10 Most Spectacular National Parks Of New Zealand

The National Parks of New Zealand are specially protected regions overseen by the Department of Conservation. The first few National Parks of New Zealand were focused merely on mountain scenery despite having some magnificent natural scenery. The main beauty about the National Parks of New Zealand is that all of them are culturally significant with some having historic significance as well. A national Park named ‘Tongariro National Park’ is specifically included in the list of 28 World Heritage Sites that are of both cultural and natural significance.

Moreover, four national parks in the South Island together form the Te Wahipounamu that is another World Heritage Site. New Zealand’s 14th national park, called ‘Te Urewera National Park’ was renounced in 2014. The national parks of New Zealand are hugely popular tourist destinations and are administered mainly for the “benefit and enjoyment” of public. Each year, thousands of international visitors flock to at least one or more national parks in New Zealand.

Here’s A List Of Some Of The Most Spectacular National Parks Of New Zealand:

1. Abel Tasman National Park

Abel Tasman National Park is a wasteland reserve at the north end of New Zealand’s South Island. It is most popular for the Abel Tasman Coast Track that is a long stretch of land between across ridges between Wainui in the north and Marahau in the south and consists of several beautiful beaches. The headland at the Separation Point is known for the New Zealand fur seal colonies. There are huge varieties of blue penguins, seals and bottlenose dolphins that can be found at the Tonga Island Marine Reserve.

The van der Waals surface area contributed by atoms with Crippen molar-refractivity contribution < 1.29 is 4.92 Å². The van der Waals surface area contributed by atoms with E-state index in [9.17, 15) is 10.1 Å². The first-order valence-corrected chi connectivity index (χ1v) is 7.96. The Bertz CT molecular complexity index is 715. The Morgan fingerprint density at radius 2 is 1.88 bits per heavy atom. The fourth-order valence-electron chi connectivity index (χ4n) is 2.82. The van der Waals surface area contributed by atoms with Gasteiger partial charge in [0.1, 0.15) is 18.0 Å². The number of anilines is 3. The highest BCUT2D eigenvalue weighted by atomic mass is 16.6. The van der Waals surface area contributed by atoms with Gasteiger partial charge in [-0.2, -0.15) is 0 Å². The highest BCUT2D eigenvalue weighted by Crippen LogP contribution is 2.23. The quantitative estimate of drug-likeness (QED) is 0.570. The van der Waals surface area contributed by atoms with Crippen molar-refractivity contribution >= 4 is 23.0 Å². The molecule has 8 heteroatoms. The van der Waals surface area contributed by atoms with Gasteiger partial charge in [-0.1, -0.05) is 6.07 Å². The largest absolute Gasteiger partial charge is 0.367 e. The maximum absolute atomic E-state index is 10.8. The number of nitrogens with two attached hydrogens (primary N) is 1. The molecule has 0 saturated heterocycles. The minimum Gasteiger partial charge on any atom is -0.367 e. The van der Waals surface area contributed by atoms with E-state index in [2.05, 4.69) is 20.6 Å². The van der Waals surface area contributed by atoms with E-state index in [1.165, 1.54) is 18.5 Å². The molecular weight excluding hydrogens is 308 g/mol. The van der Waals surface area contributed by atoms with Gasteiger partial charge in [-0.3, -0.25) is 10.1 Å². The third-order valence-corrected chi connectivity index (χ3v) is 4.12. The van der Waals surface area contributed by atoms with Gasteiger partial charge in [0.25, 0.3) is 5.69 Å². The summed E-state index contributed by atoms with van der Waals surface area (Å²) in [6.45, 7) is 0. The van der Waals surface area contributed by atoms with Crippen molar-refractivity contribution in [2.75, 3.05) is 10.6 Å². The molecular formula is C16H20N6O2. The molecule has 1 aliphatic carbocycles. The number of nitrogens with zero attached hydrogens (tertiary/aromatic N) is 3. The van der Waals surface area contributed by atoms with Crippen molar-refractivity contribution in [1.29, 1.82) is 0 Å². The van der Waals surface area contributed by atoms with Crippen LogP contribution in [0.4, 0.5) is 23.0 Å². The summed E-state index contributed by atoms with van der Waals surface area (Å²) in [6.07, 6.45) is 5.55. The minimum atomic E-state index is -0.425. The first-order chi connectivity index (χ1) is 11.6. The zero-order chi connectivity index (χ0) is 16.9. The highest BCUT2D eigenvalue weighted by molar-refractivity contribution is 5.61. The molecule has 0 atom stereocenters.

Abel Tasman National Park

2. Tongariro National Park

Tongariro National Park is located in the central regions of the North Island of New Zealand and is the oldest national park of the country. The national park features as one of the 28 sites of UNESCO’s world heritage list that are both culturally and naturally significant. The Tongariro National Park was just the fourth national park established in the whole world. There are three active volcanic mountains viz. Tongariro, Ngauruhoe and Ruapehu situated in the centre of the park. There are also many religiously sacred maori sites located within the park including the Ngauruhoe and Ruapehu.

Tongariro National Park

3. Nelson Lakes National Park

Nelson Lakes National Park is situated in the South Island and covers an area of 1,020 km2. The Park was established in the year 1956 and is centred at two large lakes viz. Rotoiti and Rotoroa. The Nelson Lakes National Park consists of many beautiful mountain ranges like Mount Robert and Saint Arnaud Range and breathtaking valleys such as Sabine, Travers, D’Urville. The tourists that come here usually indulge into activities such as fishing, camping and tramping. Like all other national parks, Nelson Lakes National Park is also administered by the Department of Conservation.

Nelson Lakes National Park

4. Aoraki/Mount Cook National Park

Aoraki/Mount Cook National Park is situated in the South Island and is very near to New Zealand’s highest mountain peak called Aoraki/Mount Cook. It is very close to the town of Twizel and the Aoraki/Mount Cook village lies within the Aoraki/Mount National Park. The area is preserved for its significant vegetation and landscape and was gazetted in the year 1953.